GST fraud: Fake bills used to claim input tax credit worth Rs 450 crore

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GST fraud: Fake bills used to claim input tax credit worth Rs 450 crore

Misuse of input tax credit is a serious concern for tax authorities as it seems to have created a hole in the system that the enforcement agencies are struggling to fix.

The GST-Intelligence Unit has unearthed a racket which used fake bills to claim input tax credit worth Rs 450 crore, the Financial Express reported today.

The government has started issuing summons to those traders or business houses that produced counterfeit bills to claim tax credits.


In one such notice, the intelligence unit has asked the traders to provide evidence of transactions - sale/purchase - truthfully and produce the documents and record for the examination. The authority has estimated the value of the fictitious purchases at Rs 2,500 crore and the undue gain out of this around Rs 450 crore at an average GST rate of 18 per cent, the report said.


According to the report, traders buy fake bills which enable them to claim input tax credit on the supply which never happened. Input tax credit is an option in the GST which allows the taxpayers to claim credit for the taxes paid on purchase.


This is not the first case of GST fraud using fake sale/purchase invoices. Ever since the new taxation system came into force, numerous cases of fake input tax credit has been reported.


This year in February, the Haryana Excise and Taxation Department lodged a police case against a Gurugram-based firm for acquiring fraudulently an input tax credit of Rs 50.34 crore.


In March, the Punjab Excise and Taxation Department booked 134 persons from 70 firms for their alleged involvement in Rs 100 crore fake invoice scam.


In a separate case, the CGST-Mumbai Commissionerate arrested two directors of a private company for fraudulently availing input tax credit of Rs 7.2 crore.


In May, the GST Intelligence arrested two persons in Kolkata for the tax evasion of more than Rs 40 crore.


Last week, the GST Department arrested two persons - Amit Upadhyay and Asad Anwar Sayed - in Mumbai for allegedly defrauding the exchequer of Rs 127 crore by issuing fake GST invoices and not paying the service tax. According to a report in the Hindu, the GST Intelligence Unit is estimating this fraud to go over Rs 300 crore. If that happens, it will be one of the biggest evasion cases in GST history.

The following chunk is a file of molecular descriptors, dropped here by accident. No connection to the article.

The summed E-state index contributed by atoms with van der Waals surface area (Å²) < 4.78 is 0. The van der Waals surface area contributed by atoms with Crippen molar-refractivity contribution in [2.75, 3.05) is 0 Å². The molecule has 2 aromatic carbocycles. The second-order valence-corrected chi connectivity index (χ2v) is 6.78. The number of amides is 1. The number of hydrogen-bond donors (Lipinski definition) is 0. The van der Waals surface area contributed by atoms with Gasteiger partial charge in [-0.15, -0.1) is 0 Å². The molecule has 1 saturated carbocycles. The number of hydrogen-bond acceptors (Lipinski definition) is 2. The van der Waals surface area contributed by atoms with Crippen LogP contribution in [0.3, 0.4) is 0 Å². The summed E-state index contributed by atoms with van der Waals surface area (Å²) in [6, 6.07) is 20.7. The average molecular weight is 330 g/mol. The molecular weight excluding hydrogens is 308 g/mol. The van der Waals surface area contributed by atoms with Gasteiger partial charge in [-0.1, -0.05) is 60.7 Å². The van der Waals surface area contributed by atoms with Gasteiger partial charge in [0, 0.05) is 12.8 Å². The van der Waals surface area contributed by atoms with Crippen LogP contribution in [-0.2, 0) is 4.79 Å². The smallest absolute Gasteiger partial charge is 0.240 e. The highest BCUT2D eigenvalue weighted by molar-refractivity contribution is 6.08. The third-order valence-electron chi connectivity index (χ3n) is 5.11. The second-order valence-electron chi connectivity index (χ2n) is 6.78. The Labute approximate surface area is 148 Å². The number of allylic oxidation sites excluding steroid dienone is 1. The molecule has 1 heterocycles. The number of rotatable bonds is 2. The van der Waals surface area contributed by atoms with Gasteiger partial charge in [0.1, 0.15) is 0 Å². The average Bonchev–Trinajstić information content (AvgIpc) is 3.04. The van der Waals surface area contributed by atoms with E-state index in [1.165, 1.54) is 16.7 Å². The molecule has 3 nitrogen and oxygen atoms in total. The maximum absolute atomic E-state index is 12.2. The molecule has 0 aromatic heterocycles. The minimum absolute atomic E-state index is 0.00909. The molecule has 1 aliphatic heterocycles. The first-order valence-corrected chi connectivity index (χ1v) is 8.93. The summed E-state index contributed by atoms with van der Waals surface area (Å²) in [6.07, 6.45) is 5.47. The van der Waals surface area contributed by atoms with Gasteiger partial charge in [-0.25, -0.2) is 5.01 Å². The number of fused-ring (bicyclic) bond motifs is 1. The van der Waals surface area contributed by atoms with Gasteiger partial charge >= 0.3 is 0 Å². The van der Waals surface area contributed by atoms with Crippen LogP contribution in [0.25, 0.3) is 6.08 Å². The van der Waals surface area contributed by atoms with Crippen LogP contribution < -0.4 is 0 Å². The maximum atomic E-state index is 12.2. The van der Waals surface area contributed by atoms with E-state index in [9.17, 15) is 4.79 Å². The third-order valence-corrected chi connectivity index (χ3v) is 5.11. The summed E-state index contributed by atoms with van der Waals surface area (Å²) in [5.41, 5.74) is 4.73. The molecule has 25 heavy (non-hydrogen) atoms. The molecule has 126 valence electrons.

On Monday, the Directorate General of Goods and Services Tax intelligence or DGGI arrested three persons in Rajasthan for tax evasion of Rs 58 crore.

Providing the details of the case, Additional Director General, DGGI Jaipur, Rajendra Kumar said: "The accused generated bogus invoices through companies that existed on papers for availing input tax credit. The goods were not issued by the firms".


In all these case, modus operandi is almost same. First, fake invoices were issued for sale and purchase that never happened on ground. Misuse of input tax credit is a serious concern for tax authorities as it seems to have created a hole in the system that the enforcement agencies are struggling to fix.

To deal with rising input credit frauds, the GST Council has adopted invoice matching mechanism which is expected to be rolled out on July 1. According to the Finance Minister Arun Jaitley, the invoice matching mechanism will curb the possible tax evasion on account of fake invoice frauds.

Last year in September, the Central Board of Excise and Customs asked its officials to verify all transitional credit claims for more than Rs 1 crore. The move came after it received transitional credit claims worth Rs 65,000 crore.